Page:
A first-of-its-kind technology for horse-racing wagering terminals, conceived of and proposed by PETA to raise funds to care for Thoroughbreds retired from racing, has been developed by AmTote International. The concept, which PETA presented to the Stronach Group and the Thoroughbred Aftercare Alliance (TAA), involves a pop-up screen for wagering terminals asking bettors to donate a portion of their winnings to the TAA. The TAA announced the technology on Sunday at the annual Jockey Club Round Table Conference on Matters Pertaining to Racing. This is the first time such an interface has been developed for the racing industry. The technology will soon be tested on betting terminals at a Stronach-owned track.
PETA, whose 2011 Thoroughbred Lifecycle 360 Fund proposal for a retirement program was embraced by the racing industry and became the funding model for the Thoroughbred Aftercare Alliance, has been concerned that insufficient funds mean that some Thoroughbreds will end up sold at auction and sent to slaughter in Canada or Mexico. The new wagering terminal technology has the potential to generate an ongoing source of additional revenue. PETA approached the Stronach Group—which owns Santa Anita Park, Gulfstream Park, Pimlico, and other tracks—because of its commitment to improving conditions for horses used in racing.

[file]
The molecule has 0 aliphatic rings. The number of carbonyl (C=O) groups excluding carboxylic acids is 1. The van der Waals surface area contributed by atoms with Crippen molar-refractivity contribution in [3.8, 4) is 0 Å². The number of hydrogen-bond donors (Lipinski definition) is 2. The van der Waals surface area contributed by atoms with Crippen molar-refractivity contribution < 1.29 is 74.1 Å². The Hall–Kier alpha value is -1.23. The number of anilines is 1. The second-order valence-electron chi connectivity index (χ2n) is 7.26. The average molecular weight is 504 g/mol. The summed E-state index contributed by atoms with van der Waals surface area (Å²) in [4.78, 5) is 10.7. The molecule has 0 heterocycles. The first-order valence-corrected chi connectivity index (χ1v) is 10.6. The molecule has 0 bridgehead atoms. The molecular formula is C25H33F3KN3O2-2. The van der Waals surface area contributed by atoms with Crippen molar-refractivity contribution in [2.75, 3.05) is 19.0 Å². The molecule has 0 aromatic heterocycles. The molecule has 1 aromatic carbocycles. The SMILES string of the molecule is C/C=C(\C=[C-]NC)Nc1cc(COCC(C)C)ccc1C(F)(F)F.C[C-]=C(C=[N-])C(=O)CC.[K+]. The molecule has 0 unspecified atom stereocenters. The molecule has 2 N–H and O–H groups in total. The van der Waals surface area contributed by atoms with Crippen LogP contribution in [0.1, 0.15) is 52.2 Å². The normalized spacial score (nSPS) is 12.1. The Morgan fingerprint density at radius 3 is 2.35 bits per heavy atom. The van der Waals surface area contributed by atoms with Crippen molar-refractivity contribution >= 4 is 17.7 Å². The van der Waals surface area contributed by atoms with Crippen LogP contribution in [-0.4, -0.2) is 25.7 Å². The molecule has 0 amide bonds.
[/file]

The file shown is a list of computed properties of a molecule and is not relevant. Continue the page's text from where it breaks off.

“The racing industry is done with most Thoroughbreds before their fifth birthday, and they need good homes,” says PETA Senior Vice President Kathy Guillermo. “This new technology interface has the potential to provide millions of dollars for the horses' care, and we're delighted that the Stronach Group has embraced it.”
As the TAA's Stacie Clark stated, “PETA did not seek compensation, monetary or otherwise, for the concept. Their only request was that 100 percent of the money donated through these terminals would support Thoroughbred aftercare. We would like to thank AmTote, the Stronach Group, and PETA for their joint leadership in horse care. The TAA is thrilled with the potential of this technology to help Thoroughbreds beyond their racing careers.”
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